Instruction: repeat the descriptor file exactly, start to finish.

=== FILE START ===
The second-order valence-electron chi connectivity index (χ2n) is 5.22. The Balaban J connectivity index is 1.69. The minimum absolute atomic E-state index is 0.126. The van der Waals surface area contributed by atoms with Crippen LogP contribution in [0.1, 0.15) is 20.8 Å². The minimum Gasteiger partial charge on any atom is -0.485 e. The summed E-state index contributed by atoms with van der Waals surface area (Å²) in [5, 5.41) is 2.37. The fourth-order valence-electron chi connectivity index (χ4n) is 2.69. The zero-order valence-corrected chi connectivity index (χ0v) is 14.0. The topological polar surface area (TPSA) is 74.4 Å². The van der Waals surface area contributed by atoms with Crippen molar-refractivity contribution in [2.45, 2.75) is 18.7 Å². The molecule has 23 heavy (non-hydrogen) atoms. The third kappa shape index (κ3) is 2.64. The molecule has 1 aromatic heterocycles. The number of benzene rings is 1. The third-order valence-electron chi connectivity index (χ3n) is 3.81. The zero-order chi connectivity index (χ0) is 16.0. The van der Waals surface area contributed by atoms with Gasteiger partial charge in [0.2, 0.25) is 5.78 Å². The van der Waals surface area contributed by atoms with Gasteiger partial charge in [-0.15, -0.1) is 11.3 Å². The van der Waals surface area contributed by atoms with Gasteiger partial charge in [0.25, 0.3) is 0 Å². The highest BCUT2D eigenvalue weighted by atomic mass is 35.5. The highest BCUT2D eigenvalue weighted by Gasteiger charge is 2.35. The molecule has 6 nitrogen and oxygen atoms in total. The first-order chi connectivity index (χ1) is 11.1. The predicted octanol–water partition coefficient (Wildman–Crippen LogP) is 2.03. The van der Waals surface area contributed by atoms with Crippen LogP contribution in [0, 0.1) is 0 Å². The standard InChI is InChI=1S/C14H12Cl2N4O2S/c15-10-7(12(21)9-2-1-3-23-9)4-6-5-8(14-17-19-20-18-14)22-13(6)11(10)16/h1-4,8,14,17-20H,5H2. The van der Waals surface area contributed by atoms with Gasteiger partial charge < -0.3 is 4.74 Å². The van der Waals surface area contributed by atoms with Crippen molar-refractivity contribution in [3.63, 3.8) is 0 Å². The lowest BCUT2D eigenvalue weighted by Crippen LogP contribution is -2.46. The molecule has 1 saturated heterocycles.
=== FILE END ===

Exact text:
The second-order valence-electron chi connectivity index (χ2n) is 5.22. The Balaban J connectivity index is 1.69. The minimum absolute atomic E-state index is 0.126. The van der Waals surface area contributed by atoms with Crippen LogP contribution in [0.1, 0.15) is 20.8 Å². The minimum Gasteiger partial charge on any atom is -0.485 e. The summed E-state index contributed by atoms with van der Waals surface area (Å²) in [5, 5.41) is 2.37. The fourth-order valence-electron chi connectivity index (χ4n) is 2.69. The zero-order valence-corrected chi connectivity index (χ0v) is 14.0. The topological polar surface area (TPSA) is 74.4 Å². The van der Waals surface area contributed by atoms with Crippen molar-refractivity contribution in [2.45, 2.75) is 18.7 Å². The molecule has 23 heavy (non-hydrogen) atoms. The third kappa shape index (κ3) is 2.64. The molecule has 1 aromatic heterocycles. The number of benzene rings is 1. The third-order valence-electron chi connectivity index (χ3n) is 3.81. The zero-order chi connectivity index (χ0) is 16.0. The van der Waals surface area contributed by atoms with Gasteiger partial charge in [0.2, 0.25) is 5.78 Å². The van der Waals surface area contributed by atoms with Gasteiger partial charge in [-0.15, -0.1) is 11.3 Å². The van der Waals surface area contributed by atoms with Gasteiger partial charge in [0.25, 0.3) is 0 Å². The highest BCUT2D eigenvalue weighted by atomic mass is 35.5. The highest BCUT2D eigenvalue weighted by Gasteiger charge is 2.35. The molecule has 6 nitrogen and oxygen atoms in total. The first-order chi connectivity index (χ1) is 11.1. The predicted octanol–water partition coefficient (Wildman–Crippen LogP) is 2.03. The van der Waals surface area contributed by atoms with Crippen LogP contribution in [0, 0.1) is 0 Å². The standard InChI is InChI=1S/C14H12Cl2N4O2S/c15-10-7(12(21)9-2-1-3-23-9)4-6-5-8(14-17-19-20-18-14)22-13(6)11(10)16/h1-4,8,14,17-20H,5H2. The van der Waals surface area contributed by atoms with Gasteiger partial charge < -0.3 is 4.74 Å². The van der Waals surface area contributed by atoms with Crippen molar-refractivity contribution in [3.63, 3.8) is 0 Å². The lowest BCUT2D eigenvalue weighted by Crippen LogP contribution is -2.46. The molecule has 1 saturated heterocycles.